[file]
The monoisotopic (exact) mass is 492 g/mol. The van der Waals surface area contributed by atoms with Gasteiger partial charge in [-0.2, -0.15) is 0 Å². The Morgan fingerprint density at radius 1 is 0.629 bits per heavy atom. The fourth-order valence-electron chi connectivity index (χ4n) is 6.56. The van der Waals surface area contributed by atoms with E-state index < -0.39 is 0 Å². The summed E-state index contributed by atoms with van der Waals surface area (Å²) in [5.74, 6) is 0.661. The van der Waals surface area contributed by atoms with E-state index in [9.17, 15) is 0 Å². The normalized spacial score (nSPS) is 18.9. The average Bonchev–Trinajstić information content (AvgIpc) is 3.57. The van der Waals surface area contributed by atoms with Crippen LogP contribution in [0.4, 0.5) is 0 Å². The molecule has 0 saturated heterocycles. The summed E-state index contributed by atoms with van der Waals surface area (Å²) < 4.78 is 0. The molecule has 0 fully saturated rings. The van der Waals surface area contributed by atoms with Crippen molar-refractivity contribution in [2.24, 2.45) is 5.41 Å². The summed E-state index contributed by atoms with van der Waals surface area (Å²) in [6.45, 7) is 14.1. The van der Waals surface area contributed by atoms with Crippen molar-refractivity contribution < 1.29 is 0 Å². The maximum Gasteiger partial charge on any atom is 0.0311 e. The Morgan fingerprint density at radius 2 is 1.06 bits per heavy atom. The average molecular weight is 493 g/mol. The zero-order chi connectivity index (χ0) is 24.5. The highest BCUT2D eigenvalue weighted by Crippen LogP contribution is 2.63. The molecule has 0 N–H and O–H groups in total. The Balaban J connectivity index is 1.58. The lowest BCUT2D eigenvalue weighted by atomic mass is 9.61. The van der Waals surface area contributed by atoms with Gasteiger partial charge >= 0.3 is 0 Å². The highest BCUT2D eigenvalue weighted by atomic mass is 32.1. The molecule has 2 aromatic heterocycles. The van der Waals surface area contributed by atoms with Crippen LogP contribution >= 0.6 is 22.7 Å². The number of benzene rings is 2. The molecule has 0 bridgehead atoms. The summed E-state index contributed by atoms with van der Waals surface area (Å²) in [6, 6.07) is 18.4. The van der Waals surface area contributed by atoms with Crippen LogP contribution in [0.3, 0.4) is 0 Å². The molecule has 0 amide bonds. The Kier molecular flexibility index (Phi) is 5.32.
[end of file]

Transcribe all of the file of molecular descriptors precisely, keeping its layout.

The monoisotopic (exact) mass is 492 g/mol. The van der Waals surface area contributed by atoms with Gasteiger partial charge in [-0.2, -0.15) is 0 Å². The Morgan fingerprint density at radius 1 is 0.629 bits per heavy atom. The fourth-order valence-electron chi connectivity index (χ4n) is 6.56. The van der Waals surface area contributed by atoms with E-state index < -0.39 is 0 Å². The summed E-state index contributed by atoms with van der Waals surface area (Å²) in [5.74, 6) is 0.661. The van der Waals surface area contributed by atoms with E-state index in [9.17, 15) is 0 Å². The normalized spacial score (nSPS) is 18.9. The average Bonchev–Trinajstić information content (AvgIpc) is 3.57. The van der Waals surface area contributed by atoms with Crippen LogP contribution in [0.4, 0.5) is 0 Å². The molecule has 0 saturated heterocycles. The summed E-state index contributed by atoms with van der Waals surface area (Å²) < 4.78 is 0. The molecule has 0 fully saturated rings. The van der Waals surface area contributed by atoms with Crippen molar-refractivity contribution in [2.24, 2.45) is 5.41 Å². The summed E-state index contributed by atoms with van der Waals surface area (Å²) in [6.45, 7) is 14.1. The van der Waals surface area contributed by atoms with Crippen molar-refractivity contribution < 1.29 is 0 Å². The maximum Gasteiger partial charge on any atom is 0.0311 e. The Morgan fingerprint density at radius 2 is 1.06 bits per heavy atom. The average molecular weight is 493 g/mol. The zero-order chi connectivity index (χ0) is 24.5. The highest BCUT2D eigenvalue weighted by Crippen LogP contribution is 2.63. The molecule has 0 N–H and O–H groups in total. The Balaban J connectivity index is 1.58. The lowest BCUT2D eigenvalue weighted by atomic mass is 9.61. The van der Waals surface area contributed by atoms with Gasteiger partial charge >= 0.3 is 0 Å². The highest BCUT2D eigenvalue weighted by atomic mass is 32.1. The molecule has 2 aromatic heterocycles. The van der Waals surface area contributed by atoms with Crippen LogP contribution >= 0.6 is 22.7 Å². The number of benzene rings is 2. The molecule has 0 bridgehead atoms. The summed E-state index contributed by atoms with van der Waals surface area (Å²) in [6, 6.07) is 18.4. The van der Waals surface area contributed by atoms with Crippen LogP contribution in [0.3, 0.4) is 0 Å². The molecule has 0 amide bonds. The Kier molecular flexibility index (Phi) is 5.32.